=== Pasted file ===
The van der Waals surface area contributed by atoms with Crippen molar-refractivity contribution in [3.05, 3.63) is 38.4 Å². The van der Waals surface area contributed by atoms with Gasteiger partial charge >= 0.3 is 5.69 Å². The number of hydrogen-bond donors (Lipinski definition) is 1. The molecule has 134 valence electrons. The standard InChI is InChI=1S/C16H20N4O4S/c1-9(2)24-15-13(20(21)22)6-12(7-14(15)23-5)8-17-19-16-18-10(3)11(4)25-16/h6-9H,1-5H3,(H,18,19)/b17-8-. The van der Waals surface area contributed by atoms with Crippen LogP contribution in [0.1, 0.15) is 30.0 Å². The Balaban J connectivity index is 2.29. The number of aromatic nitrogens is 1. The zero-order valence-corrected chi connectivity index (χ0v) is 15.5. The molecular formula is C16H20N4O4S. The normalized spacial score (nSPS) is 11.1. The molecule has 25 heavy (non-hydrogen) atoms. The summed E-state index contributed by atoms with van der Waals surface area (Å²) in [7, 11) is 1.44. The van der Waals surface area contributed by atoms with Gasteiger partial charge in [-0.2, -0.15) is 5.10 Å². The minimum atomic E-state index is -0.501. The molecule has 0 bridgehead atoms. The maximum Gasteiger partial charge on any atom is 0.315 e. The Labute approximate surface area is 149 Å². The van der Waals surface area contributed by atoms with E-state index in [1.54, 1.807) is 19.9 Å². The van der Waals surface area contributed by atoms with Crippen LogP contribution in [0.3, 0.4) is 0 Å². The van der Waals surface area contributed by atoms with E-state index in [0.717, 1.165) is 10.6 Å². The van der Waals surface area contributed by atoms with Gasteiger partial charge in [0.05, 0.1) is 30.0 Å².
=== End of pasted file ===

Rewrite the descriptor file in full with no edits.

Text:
The van der Waals surface area contributed by atoms with Crippen molar-refractivity contribution in [3.05, 3.63) is 38.4 Å². The van der Waals surface area contributed by atoms with Gasteiger partial charge >= 0.3 is 5.69 Å². The number of hydrogen-bond donors (Lipinski definition) is 1. The molecule has 134 valence electrons. The standard InChI is InChI=1S/C16H20N4O4S/c1-9(2)24-15-13(20(21)22)6-12(7-14(15)23-5)8-17-19-16-18-10(3)11(4)25-16/h6-9H,1-5H3,(H,18,19)/b17-8-. The van der Waals surface area contributed by atoms with Crippen LogP contribution in [0.1, 0.15) is 30.0 Å². The Balaban J connectivity index is 2.29. The number of aromatic nitrogens is 1. The zero-order valence-corrected chi connectivity index (χ0v) is 15.5. The molecular formula is C16H20N4O4S. The normalized spacial score (nSPS) is 11.1. The molecule has 25 heavy (non-hydrogen) atoms. The summed E-state index contributed by atoms with van der Waals surface area (Å²) in [7, 11) is 1.44. The van der Waals surface area contributed by atoms with Gasteiger partial charge in [-0.2, -0.15) is 5.10 Å². The minimum atomic E-state index is -0.501. The molecule has 0 bridgehead atoms. The maximum Gasteiger partial charge on any atom is 0.315 e. The Labute approximate surface area is 149 Å². The van der Waals surface area contributed by atoms with E-state index in [1.54, 1.807) is 19.9 Å². The van der Waals surface area contributed by atoms with Crippen LogP contribution in [0.3, 0.4) is 0 Å². The van der Waals surface area contributed by atoms with E-state index in [0.717, 1.165) is 10.6 Å². The van der Waals surface area contributed by atoms with Gasteiger partial charge in [0.05, 0.1) is 30.0 Å².